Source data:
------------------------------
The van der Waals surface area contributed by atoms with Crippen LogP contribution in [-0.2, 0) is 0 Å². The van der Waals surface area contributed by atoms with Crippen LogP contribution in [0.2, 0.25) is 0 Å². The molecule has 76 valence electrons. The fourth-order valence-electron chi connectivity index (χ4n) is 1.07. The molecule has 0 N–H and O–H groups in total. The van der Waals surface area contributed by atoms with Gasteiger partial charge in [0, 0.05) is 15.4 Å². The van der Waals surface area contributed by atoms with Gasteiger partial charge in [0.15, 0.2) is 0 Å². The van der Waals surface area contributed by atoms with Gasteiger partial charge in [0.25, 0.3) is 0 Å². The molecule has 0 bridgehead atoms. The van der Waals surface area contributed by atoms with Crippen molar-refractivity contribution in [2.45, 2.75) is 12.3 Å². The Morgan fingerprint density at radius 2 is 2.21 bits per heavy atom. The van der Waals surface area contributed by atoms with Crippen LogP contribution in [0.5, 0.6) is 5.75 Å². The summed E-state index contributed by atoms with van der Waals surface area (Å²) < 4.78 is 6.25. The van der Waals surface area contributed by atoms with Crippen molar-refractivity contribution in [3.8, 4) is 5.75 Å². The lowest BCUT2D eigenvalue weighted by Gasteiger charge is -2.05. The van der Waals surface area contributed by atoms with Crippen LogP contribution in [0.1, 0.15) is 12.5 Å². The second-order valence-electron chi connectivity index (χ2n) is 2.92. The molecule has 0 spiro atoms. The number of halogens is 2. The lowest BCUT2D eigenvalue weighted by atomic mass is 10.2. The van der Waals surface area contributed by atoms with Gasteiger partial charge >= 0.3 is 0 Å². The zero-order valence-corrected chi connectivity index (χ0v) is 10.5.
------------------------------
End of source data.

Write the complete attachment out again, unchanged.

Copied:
The van der Waals surface area contributed by atoms with Crippen LogP contribution in [-0.2, 0) is 0 Å². The van der Waals surface area contributed by atoms with Crippen LogP contribution in [0.2, 0.25) is 0 Å². The molecule has 76 valence electrons. The fourth-order valence-electron chi connectivity index (χ4n) is 1.07. The molecule has 0 N–H and O–H groups in total. The van der Waals surface area contributed by atoms with Gasteiger partial charge in [0, 0.05) is 15.4 Å². The van der Waals surface area contributed by atoms with Gasteiger partial charge in [0.15, 0.2) is 0 Å². The van der Waals surface area contributed by atoms with Gasteiger partial charge in [0.25, 0.3) is 0 Å². The molecule has 0 bridgehead atoms. The van der Waals surface area contributed by atoms with Crippen molar-refractivity contribution in [2.45, 2.75) is 12.3 Å². The Morgan fingerprint density at radius 2 is 2.21 bits per heavy atom. The van der Waals surface area contributed by atoms with Crippen LogP contribution in [0.5, 0.6) is 5.75 Å². The summed E-state index contributed by atoms with van der Waals surface area (Å²) < 4.78 is 6.25. The van der Waals surface area contributed by atoms with Crippen molar-refractivity contribution in [3.8, 4) is 5.75 Å². The lowest BCUT2D eigenvalue weighted by Gasteiger charge is -2.05. The van der Waals surface area contributed by atoms with Crippen LogP contribution in [0.1, 0.15) is 12.5 Å². The second-order valence-electron chi connectivity index (χ2n) is 2.92. The molecule has 0 spiro atoms. The number of halogens is 2. The lowest BCUT2D eigenvalue weighted by atomic mass is 10.2. The van der Waals surface area contributed by atoms with Gasteiger partial charge >= 0.3 is 0 Å². The zero-order valence-corrected chi connectivity index (χ0v) is 10.5.